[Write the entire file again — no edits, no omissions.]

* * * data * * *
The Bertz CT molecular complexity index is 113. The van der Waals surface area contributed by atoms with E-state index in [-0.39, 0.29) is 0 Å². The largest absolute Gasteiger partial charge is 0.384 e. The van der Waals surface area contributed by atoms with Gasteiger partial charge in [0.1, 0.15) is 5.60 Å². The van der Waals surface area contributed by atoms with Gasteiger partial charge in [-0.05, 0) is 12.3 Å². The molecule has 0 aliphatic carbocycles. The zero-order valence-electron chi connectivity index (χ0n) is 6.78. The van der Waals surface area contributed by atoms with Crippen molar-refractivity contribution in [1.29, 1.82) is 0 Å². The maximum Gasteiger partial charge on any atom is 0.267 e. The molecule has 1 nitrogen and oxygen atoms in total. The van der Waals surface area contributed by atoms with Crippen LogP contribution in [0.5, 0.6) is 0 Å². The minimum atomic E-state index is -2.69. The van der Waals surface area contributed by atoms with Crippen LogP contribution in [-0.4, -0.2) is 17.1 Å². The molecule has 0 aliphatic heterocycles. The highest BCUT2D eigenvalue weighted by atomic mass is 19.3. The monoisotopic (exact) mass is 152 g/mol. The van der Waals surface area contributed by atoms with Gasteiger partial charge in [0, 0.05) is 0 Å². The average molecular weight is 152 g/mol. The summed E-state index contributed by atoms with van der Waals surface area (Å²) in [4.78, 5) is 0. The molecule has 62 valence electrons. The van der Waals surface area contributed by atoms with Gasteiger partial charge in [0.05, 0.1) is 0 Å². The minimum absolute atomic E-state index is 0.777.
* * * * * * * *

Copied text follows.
The Bertz CT molecular complexity index is 113. The van der Waals surface area contributed by atoms with E-state index in [-0.39, 0.29) is 0 Å². The largest absolute Gasteiger partial charge is 0.384 e. The van der Waals surface area contributed by atoms with Gasteiger partial charge in [0.1, 0.15) is 5.60 Å². The van der Waals surface area contributed by atoms with Gasteiger partial charge in [-0.05, 0) is 12.3 Å². The molecule has 0 aliphatic carbocycles. The zero-order valence-electron chi connectivity index (χ0n) is 6.78. The van der Waals surface area contributed by atoms with Crippen molar-refractivity contribution in [1.29, 1.82) is 0 Å². The maximum Gasteiger partial charge on any atom is 0.267 e. The molecule has 1 nitrogen and oxygen atoms in total. The van der Waals surface area contributed by atoms with Crippen LogP contribution in [0.5, 0.6) is 0 Å². The minimum atomic E-state index is -2.69. The van der Waals surface area contributed by atoms with Crippen LogP contribution in [-0.4, -0.2) is 17.1 Å². The molecule has 0 aliphatic heterocycles. The highest BCUT2D eigenvalue weighted by atomic mass is 19.3. The monoisotopic (exact) mass is 152 g/mol. The van der Waals surface area contributed by atoms with Gasteiger partial charge in [0, 0.05) is 0 Å². The average molecular weight is 152 g/mol. The summed E-state index contributed by atoms with van der Waals surface area (Å²) in [4.78, 5) is 0. The molecule has 62 valence electrons. The van der Waals surface area contributed by atoms with Gasteiger partial charge in [0.05, 0.1) is 0 Å². The minimum absolute atomic E-state index is 0.777.